EFF Founder Jerry Cohen, gives us a brief history of our latest jersey release, the Brownsville Charros 1951 Home Jersey.
It’s fascinating what I find when going through photos and baseball reference books while researching obscure baseball history. After all, we like to say that there’s a story behind every jersey we make – and there is – it’s just that sometimes the story is pretty thin. What we often have to work with is just a few stats out of a minor league record book, or some names in a lineup. But often the digging is worth the effort, and we are constantly surprised by the twists, turns, and serendipity of baseball history. Such was my delight when researching one of our new flannels, the Brownsville Charros of the 1950 Class C Rio Grande Valley League. If you are a James Stewart fan (or merely a baseball history fan) you might be familiar with the 1949 film “The Monty Stratton Story” in which Stewart depicted the former White Sox pitcher Monty Stratton. Stratton was a five-year veteran of the Sox when his pistol misfired while hunting rabbits in the off-season. His leg was amputated the next day, and his baseball career seemingly over. After spending a couple of seasons coaching and pitching batting practice for the White Sox (and attempting to join the army in World War II), Stratton became determined to make a comeback, wooden leg and all.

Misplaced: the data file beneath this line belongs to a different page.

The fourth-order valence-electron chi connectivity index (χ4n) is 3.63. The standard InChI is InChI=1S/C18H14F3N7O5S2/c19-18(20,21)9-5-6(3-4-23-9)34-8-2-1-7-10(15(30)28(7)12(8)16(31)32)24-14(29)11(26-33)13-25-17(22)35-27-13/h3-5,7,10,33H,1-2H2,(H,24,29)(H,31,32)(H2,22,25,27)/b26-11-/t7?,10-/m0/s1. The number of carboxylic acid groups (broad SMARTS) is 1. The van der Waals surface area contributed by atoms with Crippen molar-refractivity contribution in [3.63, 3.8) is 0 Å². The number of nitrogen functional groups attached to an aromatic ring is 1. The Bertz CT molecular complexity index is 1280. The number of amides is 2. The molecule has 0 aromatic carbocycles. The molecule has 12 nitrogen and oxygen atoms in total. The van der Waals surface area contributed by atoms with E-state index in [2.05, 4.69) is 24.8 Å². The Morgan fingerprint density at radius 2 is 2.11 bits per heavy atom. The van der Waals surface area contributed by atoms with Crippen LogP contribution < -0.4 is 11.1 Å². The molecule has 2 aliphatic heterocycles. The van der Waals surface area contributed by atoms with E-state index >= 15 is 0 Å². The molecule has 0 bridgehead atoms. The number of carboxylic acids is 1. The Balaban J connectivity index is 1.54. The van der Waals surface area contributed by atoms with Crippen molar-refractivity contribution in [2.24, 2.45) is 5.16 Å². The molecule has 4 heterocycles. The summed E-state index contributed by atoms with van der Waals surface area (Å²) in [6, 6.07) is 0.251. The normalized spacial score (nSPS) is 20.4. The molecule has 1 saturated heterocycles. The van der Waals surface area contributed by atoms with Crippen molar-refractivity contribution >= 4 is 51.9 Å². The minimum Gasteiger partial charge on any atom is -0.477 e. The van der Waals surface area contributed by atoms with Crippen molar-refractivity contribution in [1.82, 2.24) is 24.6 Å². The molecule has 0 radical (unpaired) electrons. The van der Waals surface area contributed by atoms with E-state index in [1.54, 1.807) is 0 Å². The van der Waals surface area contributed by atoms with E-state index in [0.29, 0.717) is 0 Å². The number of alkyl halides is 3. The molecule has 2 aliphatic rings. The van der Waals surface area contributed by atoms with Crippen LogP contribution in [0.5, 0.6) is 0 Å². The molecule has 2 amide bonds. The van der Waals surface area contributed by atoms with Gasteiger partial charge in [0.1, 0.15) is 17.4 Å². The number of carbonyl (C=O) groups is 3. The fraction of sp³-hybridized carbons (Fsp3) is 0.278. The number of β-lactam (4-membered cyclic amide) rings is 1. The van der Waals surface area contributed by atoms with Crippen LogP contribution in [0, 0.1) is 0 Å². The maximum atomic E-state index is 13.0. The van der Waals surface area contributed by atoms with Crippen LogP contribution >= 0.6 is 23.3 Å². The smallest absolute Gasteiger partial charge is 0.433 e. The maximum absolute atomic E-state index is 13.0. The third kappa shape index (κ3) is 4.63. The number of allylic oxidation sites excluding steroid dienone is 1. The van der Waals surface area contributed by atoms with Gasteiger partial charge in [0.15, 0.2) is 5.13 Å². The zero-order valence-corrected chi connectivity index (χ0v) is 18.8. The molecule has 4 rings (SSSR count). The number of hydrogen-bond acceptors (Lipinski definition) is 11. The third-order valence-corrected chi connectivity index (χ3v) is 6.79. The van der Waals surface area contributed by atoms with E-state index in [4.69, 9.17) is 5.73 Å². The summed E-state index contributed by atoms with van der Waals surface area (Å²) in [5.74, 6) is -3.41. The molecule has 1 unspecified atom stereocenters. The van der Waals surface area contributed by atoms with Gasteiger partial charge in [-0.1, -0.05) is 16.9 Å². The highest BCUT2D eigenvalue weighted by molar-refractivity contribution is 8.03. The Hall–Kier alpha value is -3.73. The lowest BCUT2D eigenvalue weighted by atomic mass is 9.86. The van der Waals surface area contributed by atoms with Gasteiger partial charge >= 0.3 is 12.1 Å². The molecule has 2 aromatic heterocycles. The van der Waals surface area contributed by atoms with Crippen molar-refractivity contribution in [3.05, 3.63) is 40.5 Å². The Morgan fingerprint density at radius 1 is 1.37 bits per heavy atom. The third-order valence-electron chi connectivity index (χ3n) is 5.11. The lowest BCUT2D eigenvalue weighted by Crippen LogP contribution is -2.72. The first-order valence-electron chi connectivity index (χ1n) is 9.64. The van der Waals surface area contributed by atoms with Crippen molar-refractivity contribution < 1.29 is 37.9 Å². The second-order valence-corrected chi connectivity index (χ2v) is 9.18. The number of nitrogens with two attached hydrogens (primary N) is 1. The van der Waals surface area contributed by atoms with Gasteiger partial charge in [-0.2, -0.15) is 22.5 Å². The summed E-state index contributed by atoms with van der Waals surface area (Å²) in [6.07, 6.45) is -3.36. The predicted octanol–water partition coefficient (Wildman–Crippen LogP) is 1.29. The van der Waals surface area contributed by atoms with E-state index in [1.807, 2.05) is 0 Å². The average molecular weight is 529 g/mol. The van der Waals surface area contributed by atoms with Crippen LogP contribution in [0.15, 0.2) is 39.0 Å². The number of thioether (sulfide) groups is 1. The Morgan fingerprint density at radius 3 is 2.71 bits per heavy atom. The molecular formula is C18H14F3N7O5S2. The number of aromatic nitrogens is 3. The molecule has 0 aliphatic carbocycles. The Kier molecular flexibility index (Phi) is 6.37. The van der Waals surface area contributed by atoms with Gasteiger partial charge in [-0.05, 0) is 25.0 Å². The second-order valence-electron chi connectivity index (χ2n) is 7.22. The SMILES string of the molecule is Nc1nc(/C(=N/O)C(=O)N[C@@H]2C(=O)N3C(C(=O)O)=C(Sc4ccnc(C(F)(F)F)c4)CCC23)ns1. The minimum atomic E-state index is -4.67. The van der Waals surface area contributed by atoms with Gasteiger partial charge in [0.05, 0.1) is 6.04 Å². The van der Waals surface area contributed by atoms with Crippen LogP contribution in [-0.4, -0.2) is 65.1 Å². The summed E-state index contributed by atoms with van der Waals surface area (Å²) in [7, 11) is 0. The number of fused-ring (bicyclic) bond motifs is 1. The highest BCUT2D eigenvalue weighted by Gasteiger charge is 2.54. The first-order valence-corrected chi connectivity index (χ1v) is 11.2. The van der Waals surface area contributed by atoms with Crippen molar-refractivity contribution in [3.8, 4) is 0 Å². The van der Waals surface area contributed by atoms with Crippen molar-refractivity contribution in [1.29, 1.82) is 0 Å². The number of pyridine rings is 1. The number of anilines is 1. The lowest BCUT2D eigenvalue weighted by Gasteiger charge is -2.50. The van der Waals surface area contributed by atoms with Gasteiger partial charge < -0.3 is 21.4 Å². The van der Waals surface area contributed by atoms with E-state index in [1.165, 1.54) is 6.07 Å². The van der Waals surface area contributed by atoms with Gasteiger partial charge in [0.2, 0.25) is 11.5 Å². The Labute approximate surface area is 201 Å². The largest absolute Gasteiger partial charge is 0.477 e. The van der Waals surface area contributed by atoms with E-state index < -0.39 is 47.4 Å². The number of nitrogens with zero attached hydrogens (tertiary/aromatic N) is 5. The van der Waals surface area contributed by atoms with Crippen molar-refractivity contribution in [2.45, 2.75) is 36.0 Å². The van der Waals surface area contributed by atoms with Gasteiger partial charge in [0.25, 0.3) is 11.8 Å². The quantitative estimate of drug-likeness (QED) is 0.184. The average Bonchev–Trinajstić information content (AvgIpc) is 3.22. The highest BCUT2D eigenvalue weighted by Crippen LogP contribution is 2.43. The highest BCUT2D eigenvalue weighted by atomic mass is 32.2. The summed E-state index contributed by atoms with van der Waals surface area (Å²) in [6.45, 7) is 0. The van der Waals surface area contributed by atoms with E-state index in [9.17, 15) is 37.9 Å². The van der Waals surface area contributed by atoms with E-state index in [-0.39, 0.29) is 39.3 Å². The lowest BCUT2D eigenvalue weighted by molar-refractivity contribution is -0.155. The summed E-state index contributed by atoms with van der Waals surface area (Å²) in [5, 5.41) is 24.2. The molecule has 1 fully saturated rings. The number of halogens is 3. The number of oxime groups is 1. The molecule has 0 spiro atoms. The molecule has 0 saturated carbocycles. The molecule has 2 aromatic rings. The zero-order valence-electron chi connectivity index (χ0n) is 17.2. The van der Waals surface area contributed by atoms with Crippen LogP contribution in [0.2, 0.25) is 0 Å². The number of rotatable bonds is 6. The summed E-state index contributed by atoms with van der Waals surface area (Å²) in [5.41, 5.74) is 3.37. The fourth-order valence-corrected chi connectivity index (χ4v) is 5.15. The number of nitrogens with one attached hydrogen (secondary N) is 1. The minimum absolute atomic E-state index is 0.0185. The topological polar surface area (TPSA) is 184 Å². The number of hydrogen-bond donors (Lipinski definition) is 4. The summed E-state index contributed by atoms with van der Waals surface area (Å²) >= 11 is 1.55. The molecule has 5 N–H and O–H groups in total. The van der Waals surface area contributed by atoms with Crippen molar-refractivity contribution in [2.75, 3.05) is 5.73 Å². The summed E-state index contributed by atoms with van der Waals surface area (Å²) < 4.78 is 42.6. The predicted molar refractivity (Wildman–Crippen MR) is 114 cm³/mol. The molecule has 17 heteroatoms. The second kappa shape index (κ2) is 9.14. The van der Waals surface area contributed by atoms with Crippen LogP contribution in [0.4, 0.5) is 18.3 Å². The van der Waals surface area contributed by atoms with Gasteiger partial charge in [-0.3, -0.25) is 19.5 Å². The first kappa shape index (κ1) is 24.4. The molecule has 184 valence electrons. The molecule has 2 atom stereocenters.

Monty Stratton and Jimmy Stewart
Monty Stratton for the Chicago White Sox circa 1938
Monty Stratton in his Charros Jersey circa 1950
Although he did not again play at the major league level, in 1947 Stratton joined the Sherman-Dennison Twins of the Class C Big State League, and managed to go 18-8 with a 4.17 ERA. Stratton was able to pitch and field his position. Stratton had a lengthy career in the minors, in his later years mostly signing one-day contracts, which included an appearance for Brownsville in 1950. He relied on a trick pitch called “the Gander”. (I have not found accounts of his hitting in those pre-DH days). After Stratton sold his story to Hollywood, Gregory Peck, Robert Taylor, and Van Johnson were reportedly considered for the role of Stratton until the studio settled on Stewart (Agnes Moorehead played Monty’s mother, although she was only eight years older than Stewart). So, we are proud to welcome to the “family” our 1950 Brownsville Charros Monty Stratton jersey!